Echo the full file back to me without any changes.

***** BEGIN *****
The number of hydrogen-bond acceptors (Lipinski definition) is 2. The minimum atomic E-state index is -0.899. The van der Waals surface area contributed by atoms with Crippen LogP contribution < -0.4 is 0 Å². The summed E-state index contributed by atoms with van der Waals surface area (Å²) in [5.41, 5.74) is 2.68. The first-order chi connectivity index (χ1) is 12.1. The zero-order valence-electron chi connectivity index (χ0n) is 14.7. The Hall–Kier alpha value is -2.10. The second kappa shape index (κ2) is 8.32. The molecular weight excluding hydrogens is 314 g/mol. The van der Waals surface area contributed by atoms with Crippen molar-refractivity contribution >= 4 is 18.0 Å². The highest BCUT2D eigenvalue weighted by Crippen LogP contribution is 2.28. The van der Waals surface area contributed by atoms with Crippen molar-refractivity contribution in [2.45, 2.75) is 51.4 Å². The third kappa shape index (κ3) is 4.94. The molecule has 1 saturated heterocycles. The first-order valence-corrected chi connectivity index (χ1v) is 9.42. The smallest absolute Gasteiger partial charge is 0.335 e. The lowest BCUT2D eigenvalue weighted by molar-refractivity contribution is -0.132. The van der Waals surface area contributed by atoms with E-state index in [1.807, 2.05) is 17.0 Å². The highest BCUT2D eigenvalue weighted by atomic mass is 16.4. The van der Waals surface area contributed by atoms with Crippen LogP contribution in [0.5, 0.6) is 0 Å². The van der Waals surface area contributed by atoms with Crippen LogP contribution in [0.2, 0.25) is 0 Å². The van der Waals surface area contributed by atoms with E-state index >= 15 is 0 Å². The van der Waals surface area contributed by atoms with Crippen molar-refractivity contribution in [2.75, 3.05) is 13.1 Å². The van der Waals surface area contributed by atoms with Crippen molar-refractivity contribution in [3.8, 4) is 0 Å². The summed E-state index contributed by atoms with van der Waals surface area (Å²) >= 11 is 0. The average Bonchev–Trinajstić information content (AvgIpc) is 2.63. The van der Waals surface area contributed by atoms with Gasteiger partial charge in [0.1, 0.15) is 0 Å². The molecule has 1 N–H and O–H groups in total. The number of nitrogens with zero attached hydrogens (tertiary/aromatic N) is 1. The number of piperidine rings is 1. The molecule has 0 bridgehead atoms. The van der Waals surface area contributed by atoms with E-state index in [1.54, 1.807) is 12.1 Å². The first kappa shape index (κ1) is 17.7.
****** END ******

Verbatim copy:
The number of hydrogen-bond acceptors (Lipinski definition) is 2. The minimum atomic E-state index is -0.899. The van der Waals surface area contributed by atoms with Crippen LogP contribution < -0.4 is 0 Å². The summed E-state index contributed by atoms with van der Waals surface area (Å²) in [5.41, 5.74) is 2.68. The first-order chi connectivity index (χ1) is 12.1. The zero-order valence-electron chi connectivity index (χ0n) is 14.7. The Hall–Kier alpha value is -2.10. The second kappa shape index (κ2) is 8.32. The molecular weight excluding hydrogens is 314 g/mol. The van der Waals surface area contributed by atoms with Crippen molar-refractivity contribution >= 4 is 18.0 Å². The highest BCUT2D eigenvalue weighted by Crippen LogP contribution is 2.28. The van der Waals surface area contributed by atoms with Crippen molar-refractivity contribution in [2.45, 2.75) is 51.4 Å². The third kappa shape index (κ3) is 4.94. The molecule has 1 saturated heterocycles. The first-order valence-corrected chi connectivity index (χ1v) is 9.42. The smallest absolute Gasteiger partial charge is 0.335 e. The lowest BCUT2D eigenvalue weighted by molar-refractivity contribution is -0.132. The van der Waals surface area contributed by atoms with E-state index in [1.807, 2.05) is 17.0 Å². The highest BCUT2D eigenvalue weighted by atomic mass is 16.4. The van der Waals surface area contributed by atoms with Crippen LogP contribution in [0.5, 0.6) is 0 Å². The van der Waals surface area contributed by atoms with Crippen LogP contribution in [0.2, 0.25) is 0 Å². The van der Waals surface area contributed by atoms with E-state index >= 15 is 0 Å². The van der Waals surface area contributed by atoms with Crippen molar-refractivity contribution in [2.75, 3.05) is 13.1 Å². The van der Waals surface area contributed by atoms with Crippen molar-refractivity contribution in [3.8, 4) is 0 Å². The summed E-state index contributed by atoms with van der Waals surface area (Å²) >= 11 is 0. The average Bonchev–Trinajstić information content (AvgIpc) is 2.63. The van der Waals surface area contributed by atoms with Gasteiger partial charge in [0.1, 0.15) is 0 Å². The molecule has 1 N–H and O–H groups in total. The number of nitrogens with zero attached hydrogens (tertiary/aromatic N) is 1. The number of piperidine rings is 1. The molecule has 0 bridgehead atoms. The van der Waals surface area contributed by atoms with E-state index in [1.54, 1.807) is 12.1 Å². The first kappa shape index (κ1) is 17.7.